You get things into the house by schlepping - or dragging - with/without help from friends & neighbors - sometimes you can pay local teenagers to help, too! I always have had a car in which I put large items - that is, a hatchback or something similar - or get some tuition in tieing knots so you can load something securely on top of the car...

Guest's picture

I would also avoid soft furniture, but otherwise, we've had some great finds; and some great uncluttering experiences.

The rental townhouse we just moved out of was not far from the edge of the student area; There was a concrete pad where people sometimes put things that were too good to throw out. It was within sight of some of the regular student migration routes.

As we were gearing up to move into our first house, we came across a lot of items that we didn't need or wanted to upgrade. Bookshelves, futon frames, etc.

We always made sure to put out good used items at peak times when a lot of students would be coming home from classes.

I had a bookshelf get claimed in the five minutes it took me to walk back to my townhouse to get the next item. I'm glad it found a good home.

Guest's picture

Bed Bugs.

Guest's picture

I have given away TONS of stuff on it.
Deck boards, pieces of wood, planter boxes, etc. Stuff that may have just been thrown away all went to a good home.

Guest's picture

Ayee! there is an epidemic of bedbugs in the US - so I would not longer suggest you get any soft furniture from the street!! I used to get pillows from sofas my better-heeled neighbors had thrown out, but no more! However, you can safely recycle other hard furniture, etc. In older neighborhoods you might even find some collectibles! I found a 50's dinette table with chrome legs for a buddy of mine.

Sasha A. Rae's picture

I agree! You have to watch out for the creepy crawlies when you pick up stuff curbside. If you're lucky, as I was, you can see the owner just pulling it out to the curb and talk to them about it before you take it. Otherwise, hard furniture is a better bet if you find it outside.

Guest's picture

I've been involved in Freecycle sites for several years now (mostly on the giving side) and have found that for the most part if you do not set it up for individual emails and sit right on top of your emails all day you will rarely get anything that is decent. I've also seen the moderators snatch things up before they let the email through (found out about this from other freecyclers who say they got calls for stuff before it hit the site) so I have quit dealing with those sites.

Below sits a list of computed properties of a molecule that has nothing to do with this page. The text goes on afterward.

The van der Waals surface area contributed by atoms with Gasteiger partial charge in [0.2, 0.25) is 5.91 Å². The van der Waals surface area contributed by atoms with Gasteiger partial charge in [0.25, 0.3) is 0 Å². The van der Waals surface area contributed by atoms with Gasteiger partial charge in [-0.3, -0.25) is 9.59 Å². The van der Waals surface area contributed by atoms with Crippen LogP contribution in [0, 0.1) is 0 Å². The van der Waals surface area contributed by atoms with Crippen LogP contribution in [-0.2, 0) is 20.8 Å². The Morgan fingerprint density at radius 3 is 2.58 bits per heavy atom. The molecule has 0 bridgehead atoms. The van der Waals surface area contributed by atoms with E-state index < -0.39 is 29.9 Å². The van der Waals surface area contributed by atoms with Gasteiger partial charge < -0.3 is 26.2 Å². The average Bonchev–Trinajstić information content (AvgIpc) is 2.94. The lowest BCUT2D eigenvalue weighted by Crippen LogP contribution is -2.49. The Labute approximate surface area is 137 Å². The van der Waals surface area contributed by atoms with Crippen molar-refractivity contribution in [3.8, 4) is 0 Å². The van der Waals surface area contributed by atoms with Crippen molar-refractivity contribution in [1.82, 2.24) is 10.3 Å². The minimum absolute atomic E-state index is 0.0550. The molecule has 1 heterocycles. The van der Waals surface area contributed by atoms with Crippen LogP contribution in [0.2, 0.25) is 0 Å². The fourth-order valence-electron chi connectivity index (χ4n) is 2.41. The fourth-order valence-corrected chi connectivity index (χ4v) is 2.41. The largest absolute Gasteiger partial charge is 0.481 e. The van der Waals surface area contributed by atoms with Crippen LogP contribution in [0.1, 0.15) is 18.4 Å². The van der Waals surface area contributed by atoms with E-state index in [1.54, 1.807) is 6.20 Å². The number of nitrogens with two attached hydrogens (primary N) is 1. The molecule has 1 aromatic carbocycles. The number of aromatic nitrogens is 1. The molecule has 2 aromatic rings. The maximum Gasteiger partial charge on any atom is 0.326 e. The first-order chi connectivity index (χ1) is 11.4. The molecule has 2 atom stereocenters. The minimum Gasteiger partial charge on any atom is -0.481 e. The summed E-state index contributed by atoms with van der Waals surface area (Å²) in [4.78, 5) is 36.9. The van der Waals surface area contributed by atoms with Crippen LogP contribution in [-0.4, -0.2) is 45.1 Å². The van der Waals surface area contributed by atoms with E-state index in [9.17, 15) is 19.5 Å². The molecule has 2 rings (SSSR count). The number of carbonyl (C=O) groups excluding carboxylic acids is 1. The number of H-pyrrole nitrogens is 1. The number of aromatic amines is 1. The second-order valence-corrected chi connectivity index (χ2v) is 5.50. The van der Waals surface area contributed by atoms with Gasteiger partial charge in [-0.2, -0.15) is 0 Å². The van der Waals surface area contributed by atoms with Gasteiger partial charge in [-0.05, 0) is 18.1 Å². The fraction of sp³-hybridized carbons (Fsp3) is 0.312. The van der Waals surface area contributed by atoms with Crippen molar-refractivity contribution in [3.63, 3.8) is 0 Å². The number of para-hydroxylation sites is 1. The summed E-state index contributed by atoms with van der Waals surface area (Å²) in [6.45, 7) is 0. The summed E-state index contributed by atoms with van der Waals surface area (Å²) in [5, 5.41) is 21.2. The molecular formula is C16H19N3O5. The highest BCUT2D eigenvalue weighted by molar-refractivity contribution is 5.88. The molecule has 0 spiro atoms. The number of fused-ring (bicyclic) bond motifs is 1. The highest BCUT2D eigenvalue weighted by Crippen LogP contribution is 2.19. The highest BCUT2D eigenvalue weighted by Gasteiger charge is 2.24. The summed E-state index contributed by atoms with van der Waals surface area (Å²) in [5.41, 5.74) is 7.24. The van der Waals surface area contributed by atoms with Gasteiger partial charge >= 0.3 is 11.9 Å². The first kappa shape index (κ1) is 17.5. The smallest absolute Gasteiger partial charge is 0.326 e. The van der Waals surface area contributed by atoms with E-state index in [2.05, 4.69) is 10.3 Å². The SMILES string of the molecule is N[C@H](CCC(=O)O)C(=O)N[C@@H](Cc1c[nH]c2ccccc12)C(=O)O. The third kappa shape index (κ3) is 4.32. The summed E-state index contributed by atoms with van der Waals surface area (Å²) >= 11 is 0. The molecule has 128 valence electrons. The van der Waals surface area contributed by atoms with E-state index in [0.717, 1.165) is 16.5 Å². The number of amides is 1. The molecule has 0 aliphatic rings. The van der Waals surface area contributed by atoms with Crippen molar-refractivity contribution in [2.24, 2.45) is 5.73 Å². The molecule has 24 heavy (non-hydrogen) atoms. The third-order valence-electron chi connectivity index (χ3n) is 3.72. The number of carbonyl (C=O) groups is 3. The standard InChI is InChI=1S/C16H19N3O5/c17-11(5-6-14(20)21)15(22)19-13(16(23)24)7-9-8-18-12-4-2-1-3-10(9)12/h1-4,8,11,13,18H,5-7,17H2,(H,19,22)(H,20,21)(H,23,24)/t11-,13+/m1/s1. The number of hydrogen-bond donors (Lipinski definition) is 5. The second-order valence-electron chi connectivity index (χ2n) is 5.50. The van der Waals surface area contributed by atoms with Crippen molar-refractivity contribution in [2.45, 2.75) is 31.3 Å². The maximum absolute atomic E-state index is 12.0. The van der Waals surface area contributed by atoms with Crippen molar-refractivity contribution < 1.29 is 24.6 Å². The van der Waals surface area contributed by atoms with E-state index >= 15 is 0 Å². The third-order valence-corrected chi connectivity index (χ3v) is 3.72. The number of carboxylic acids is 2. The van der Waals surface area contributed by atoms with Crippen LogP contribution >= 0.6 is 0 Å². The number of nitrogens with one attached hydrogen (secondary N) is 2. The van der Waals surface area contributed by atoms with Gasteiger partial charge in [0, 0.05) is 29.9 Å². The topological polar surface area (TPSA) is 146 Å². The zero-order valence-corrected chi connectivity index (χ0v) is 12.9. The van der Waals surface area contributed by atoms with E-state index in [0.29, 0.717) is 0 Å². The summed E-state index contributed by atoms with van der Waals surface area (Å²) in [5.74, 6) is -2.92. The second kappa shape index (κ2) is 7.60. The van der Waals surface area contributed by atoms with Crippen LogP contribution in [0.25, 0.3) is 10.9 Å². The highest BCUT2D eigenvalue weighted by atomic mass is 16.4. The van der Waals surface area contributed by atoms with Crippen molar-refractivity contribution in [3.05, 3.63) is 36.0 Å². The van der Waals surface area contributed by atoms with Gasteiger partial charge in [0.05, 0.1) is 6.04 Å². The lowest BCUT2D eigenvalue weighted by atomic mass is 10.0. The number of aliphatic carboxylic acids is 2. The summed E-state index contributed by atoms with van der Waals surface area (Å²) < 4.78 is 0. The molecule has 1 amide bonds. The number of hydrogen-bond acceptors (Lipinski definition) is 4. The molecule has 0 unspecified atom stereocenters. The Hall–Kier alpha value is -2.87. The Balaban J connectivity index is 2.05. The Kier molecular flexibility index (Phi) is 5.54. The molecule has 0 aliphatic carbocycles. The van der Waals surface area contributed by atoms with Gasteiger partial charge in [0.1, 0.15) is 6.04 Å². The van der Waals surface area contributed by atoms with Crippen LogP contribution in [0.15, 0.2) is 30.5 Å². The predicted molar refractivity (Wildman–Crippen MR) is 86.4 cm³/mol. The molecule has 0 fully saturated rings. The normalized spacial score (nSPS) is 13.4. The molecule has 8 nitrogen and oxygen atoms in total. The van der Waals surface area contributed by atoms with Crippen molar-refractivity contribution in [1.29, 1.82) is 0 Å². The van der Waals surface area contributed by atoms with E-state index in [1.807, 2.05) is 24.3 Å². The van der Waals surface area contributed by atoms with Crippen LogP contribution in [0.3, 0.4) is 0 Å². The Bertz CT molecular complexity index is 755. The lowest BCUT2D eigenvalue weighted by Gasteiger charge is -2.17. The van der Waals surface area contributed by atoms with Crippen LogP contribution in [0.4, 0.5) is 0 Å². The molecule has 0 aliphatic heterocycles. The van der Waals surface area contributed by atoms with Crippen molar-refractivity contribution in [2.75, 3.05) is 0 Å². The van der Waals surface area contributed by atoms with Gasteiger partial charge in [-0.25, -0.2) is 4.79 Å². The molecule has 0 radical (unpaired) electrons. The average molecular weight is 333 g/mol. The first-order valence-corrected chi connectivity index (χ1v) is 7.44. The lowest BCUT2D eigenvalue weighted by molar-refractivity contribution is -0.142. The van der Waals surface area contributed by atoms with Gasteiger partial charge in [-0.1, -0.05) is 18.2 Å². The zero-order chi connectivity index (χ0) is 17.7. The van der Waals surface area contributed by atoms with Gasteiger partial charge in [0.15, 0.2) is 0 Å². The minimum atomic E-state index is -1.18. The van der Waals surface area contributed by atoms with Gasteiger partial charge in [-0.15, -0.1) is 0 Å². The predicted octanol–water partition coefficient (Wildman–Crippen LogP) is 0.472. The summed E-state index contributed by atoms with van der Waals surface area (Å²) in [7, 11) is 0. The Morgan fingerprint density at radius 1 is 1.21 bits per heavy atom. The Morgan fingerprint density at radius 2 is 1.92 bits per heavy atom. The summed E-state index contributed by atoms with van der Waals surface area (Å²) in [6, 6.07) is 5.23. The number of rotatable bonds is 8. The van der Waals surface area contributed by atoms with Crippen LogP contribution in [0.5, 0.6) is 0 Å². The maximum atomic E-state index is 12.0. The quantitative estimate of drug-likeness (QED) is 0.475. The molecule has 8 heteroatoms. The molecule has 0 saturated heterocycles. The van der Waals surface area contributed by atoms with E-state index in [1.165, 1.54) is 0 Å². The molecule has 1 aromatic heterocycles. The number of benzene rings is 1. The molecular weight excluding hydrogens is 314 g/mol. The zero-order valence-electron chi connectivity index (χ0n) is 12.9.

Just an FYI about Freecycle for you.

Guest's picture

When my roomies and I lived in Manhattan near Cooper Union, NYU and Parsons we'd find great stuff on the streets. It was fun when a new roomie came with better stuff. We'd put the old stuff on the curb, hang out the window, and see how long it stayed there. We didn't have problems with bed bugs, but roaches were something to consider. So if you scrub down everything you pick up and stick with hard furniture, you should be fine.

Guest's picture

This is a great article. You know My husband and I once bought a used mobile home (we call them caravans in Aust} for $750 it was from an estate. It was 20FT long was pretty dusty from being stored in a shed. But we cleaned it up and it was our home for 2 years. So in answer to one of the comments about having to clean something up to use it. With a little elbow grease you may find a stone turn into gold as the saying goes. Lets face it when you are broke you will do anything.

Guest's picture

I agree, great article, very practical and helpful. I am getting a new place and this is some good advice. take care!

Guest's picture

There is an epidemic of bedbugs in Manhattan, including some very posh buildings on the Upper East Side.

You have to avoid more than just upholstered/soft items. Even regular furniture can harbor them.

If you are going to take something off the street, you should think about seriously checking it and using special products to de-louse it. Bedbugs are not easy to see as they start out very small and transparent (before they suck your blood and grow).

Right now, people picking up furniture on the street and from used furniture places is helping to spread bedbugs.

You have to be responsible because once they are in an apartment, it's a nightmare (and very, very costly for overall expenses for cleaning, etc.) and may not get them all. In the meantime, you spread them in your building.

You must be very vigilant and not let your lust for free end up costing you dearly.